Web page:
“Cognitive computing refers to systems that learn at scale, reason with purpose and interact with humans naturally. Rather than being explicitly programmed, they learn and reason from their interactions with us and from their experiences with their environment.”

– Dr. John E. Kelly III; Computing, cognition and the future of knowing, IBM.

Or simple we can say:

“Cognitive computing is the simulation of human thought processes in a computerized model. Cognitive computing involves self-learning systems that use data mining, pattern recognition and natural language processing to mimic the way the human brain works. The goal of cognitive computing is to create automated IT systems that are capable of solving problems without requiring human assistance.”

Techtarget

If cognitive computing is the simulation of human thought process in a computerized model, then this solves most of our ambiguity issues faced in Natural Language Processing. Let us first try to reason how a human mind tries to resolve ambiguity in Morphological Parsing.

How does our human mind constructs its Mental Lexicons ?

Let us say I give you a word – ‘cat’. The human brain immediately recognizes that given word is a noun relating to a cute little animal with fur. It also is able to recall its pronunciation. But sometimes it is unable to recognize the given word and recall all the information relating to it, say for example if you see the word ‘wug’, your mind might be able to figure out its pronunciation but it would fail to label a part of speech to it or assign a meaning to it. But if I tell you that it is a Noun and is a small creature, you can use it in a sentence and you would know its Part of Speech, eg. “I saw a wug today.”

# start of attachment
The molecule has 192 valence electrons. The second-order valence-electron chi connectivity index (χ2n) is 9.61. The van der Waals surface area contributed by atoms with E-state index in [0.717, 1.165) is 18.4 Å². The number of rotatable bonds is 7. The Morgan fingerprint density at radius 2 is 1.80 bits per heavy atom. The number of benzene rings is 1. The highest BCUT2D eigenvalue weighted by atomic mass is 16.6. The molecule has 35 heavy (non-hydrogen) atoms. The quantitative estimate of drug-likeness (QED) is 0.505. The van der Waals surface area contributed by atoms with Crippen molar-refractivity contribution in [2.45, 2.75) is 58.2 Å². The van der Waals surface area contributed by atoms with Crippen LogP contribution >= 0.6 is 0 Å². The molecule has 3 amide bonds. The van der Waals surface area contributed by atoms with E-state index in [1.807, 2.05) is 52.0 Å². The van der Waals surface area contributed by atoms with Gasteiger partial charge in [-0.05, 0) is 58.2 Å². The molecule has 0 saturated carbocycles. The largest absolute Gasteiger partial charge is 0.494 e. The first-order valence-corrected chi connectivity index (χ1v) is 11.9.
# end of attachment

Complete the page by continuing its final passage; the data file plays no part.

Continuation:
Similarly, a word like ‘cluvious’ even if you don’t know its meaning, you may be able to infer some information about it because most words in English that have this form are Adjectives (ambitious, curious, anxious, envious…). Which might help you predict their meaning when the occur in sentences, example “You look cluvious today”. From the example sentence, one can easily interpret that ‘cluvious’ informs about the physical appearance of an entity.

You can even reason about words that you haven’t seen before, like ‘traftful’ and ‘traftless’ and figure out that they are most likely opposites. This is because the given pair of words resembles with many pairs of words in English that have this particular structure and an antonym relationship.

With the observations stated as above one can build a Morphological Parser with higher efficiency. You can also read my other post on how to set up Natural Language Processing environment in Python.

Further Reading:

Setting up Natural Language Processing Environment with Python

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In this blog post, I will be discussing all the tools of Natural Language Processing pertaining to Linux environment, although most of them would also apply to Windows and Mac. So, let’s get started with some prerequisites.
We will use Python’s Pip package installer in order to install various python modules.

$ sudo apt install python-pip
$ pip install -U pip
$ pip install --upgrade pip

So I am going to talk about three NLP tools in Python that I have worked with so far.

Note: It is highly recommended to install these modules in a Virtual Environment. Here is how you do that : Common Python Tools: Using virtualenv, Installing with Pip, and Managing Packages.